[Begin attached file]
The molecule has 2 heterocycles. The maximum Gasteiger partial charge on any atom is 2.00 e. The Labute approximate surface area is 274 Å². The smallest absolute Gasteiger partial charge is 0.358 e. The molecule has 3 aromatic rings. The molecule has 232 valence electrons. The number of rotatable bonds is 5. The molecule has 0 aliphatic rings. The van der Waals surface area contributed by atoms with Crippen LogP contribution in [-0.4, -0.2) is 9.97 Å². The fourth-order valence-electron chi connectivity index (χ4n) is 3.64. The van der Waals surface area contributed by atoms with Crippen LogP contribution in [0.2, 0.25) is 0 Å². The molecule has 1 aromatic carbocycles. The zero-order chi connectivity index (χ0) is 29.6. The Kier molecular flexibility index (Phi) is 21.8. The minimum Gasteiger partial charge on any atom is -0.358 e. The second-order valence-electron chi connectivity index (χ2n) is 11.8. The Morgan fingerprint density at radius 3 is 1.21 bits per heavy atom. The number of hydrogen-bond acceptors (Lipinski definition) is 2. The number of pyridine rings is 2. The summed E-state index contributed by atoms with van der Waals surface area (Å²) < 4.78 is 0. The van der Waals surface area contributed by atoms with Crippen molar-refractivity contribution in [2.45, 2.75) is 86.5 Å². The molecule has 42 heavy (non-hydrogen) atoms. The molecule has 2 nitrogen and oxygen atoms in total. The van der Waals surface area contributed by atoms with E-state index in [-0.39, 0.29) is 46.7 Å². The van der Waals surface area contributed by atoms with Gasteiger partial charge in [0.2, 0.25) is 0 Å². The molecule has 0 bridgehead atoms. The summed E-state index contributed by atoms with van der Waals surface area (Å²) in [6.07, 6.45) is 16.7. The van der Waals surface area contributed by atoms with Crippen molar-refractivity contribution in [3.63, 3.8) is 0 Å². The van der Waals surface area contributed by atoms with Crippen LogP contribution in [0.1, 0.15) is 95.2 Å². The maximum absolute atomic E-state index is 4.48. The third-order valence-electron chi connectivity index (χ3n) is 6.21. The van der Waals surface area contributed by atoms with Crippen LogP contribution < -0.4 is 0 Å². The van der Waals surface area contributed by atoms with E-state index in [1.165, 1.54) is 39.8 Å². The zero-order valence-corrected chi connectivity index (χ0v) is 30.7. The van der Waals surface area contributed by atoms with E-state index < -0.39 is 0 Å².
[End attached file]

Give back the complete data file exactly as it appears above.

The molecule has 2 heterocycles. The maximum Gasteiger partial charge on any atom is 2.00 e. The Labute approximate surface area is 274 Å². The smallest absolute Gasteiger partial charge is 0.358 e. The molecule has 3 aromatic rings. The molecule has 232 valence electrons. The number of rotatable bonds is 5. The molecule has 0 aliphatic rings. The van der Waals surface area contributed by atoms with Crippen LogP contribution in [-0.4, -0.2) is 9.97 Å². The fourth-order valence-electron chi connectivity index (χ4n) is 3.64. The van der Waals surface area contributed by atoms with Crippen LogP contribution in [0.2, 0.25) is 0 Å². The molecule has 1 aromatic carbocycles. The zero-order chi connectivity index (χ0) is 29.6. The Kier molecular flexibility index (Phi) is 21.8. The minimum Gasteiger partial charge on any atom is -0.358 e. The second-order valence-electron chi connectivity index (χ2n) is 11.8. The Morgan fingerprint density at radius 3 is 1.21 bits per heavy atom. The number of hydrogen-bond acceptors (Lipinski definition) is 2. The number of pyridine rings is 2. The summed E-state index contributed by atoms with van der Waals surface area (Å²) < 4.78 is 0. The van der Waals surface area contributed by atoms with Crippen molar-refractivity contribution in [2.45, 2.75) is 86.5 Å². The molecule has 42 heavy (non-hydrogen) atoms. The molecule has 2 nitrogen and oxygen atoms in total. The van der Waals surface area contributed by atoms with E-state index in [-0.39, 0.29) is 46.7 Å². The van der Waals surface area contributed by atoms with Gasteiger partial charge in [0.2, 0.25) is 0 Å². The molecule has 0 bridgehead atoms. The summed E-state index contributed by atoms with van der Waals surface area (Å²) in [6.07, 6.45) is 16.7. The van der Waals surface area contributed by atoms with Crippen molar-refractivity contribution in [3.63, 3.8) is 0 Å². The van der Waals surface area contributed by atoms with Crippen LogP contribution in [0.1, 0.15) is 95.2 Å². The maximum absolute atomic E-state index is 4.48. The third-order valence-electron chi connectivity index (χ3n) is 6.21. The van der Waals surface area contributed by atoms with Crippen LogP contribution < -0.4 is 0 Å². The van der Waals surface area contributed by atoms with E-state index in [1.165, 1.54) is 39.8 Å². The zero-order valence-corrected chi connectivity index (χ0v) is 30.7. The van der Waals surface area contributed by atoms with E-state index < -0.39 is 0 Å².